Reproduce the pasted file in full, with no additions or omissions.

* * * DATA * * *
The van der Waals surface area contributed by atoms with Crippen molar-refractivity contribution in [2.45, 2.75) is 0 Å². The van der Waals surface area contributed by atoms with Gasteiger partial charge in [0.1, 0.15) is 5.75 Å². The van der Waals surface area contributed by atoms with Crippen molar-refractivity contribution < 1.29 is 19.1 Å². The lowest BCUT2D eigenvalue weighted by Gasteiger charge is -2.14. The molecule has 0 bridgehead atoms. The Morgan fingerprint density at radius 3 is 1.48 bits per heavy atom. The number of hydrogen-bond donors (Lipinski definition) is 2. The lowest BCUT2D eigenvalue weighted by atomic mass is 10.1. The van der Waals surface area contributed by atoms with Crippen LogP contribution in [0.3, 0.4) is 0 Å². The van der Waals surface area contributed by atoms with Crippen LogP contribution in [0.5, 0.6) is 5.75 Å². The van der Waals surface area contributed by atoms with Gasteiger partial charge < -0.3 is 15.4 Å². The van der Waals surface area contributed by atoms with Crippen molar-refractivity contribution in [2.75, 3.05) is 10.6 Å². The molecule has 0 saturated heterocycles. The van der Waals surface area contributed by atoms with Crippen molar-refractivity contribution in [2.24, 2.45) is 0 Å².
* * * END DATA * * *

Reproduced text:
The van der Waals surface area contributed by atoms with Crippen molar-refractivity contribution in [2.45, 2.75) is 0 Å². The van der Waals surface area contributed by atoms with Gasteiger partial charge in [0.1, 0.15) is 5.75 Å². The van der Waals surface area contributed by atoms with Crippen molar-refractivity contribution < 1.29 is 19.1 Å². The lowest BCUT2D eigenvalue weighted by Gasteiger charge is -2.14. The molecule has 0 bridgehead atoms. The Morgan fingerprint density at radius 3 is 1.48 bits per heavy atom. The number of hydrogen-bond donors (Lipinski definition) is 2. The lowest BCUT2D eigenvalue weighted by atomic mass is 10.1. The van der Waals surface area contributed by atoms with Crippen LogP contribution in [0.3, 0.4) is 0 Å². The van der Waals surface area contributed by atoms with Crippen LogP contribution in [0.5, 0.6) is 5.75 Å². The van der Waals surface area contributed by atoms with Gasteiger partial charge < -0.3 is 15.4 Å². The van der Waals surface area contributed by atoms with Crippen molar-refractivity contribution in [2.75, 3.05) is 10.6 Å². The molecule has 0 saturated heterocycles. The van der Waals surface area contributed by atoms with Crippen molar-refractivity contribution in [2.24, 2.45) is 0 Å².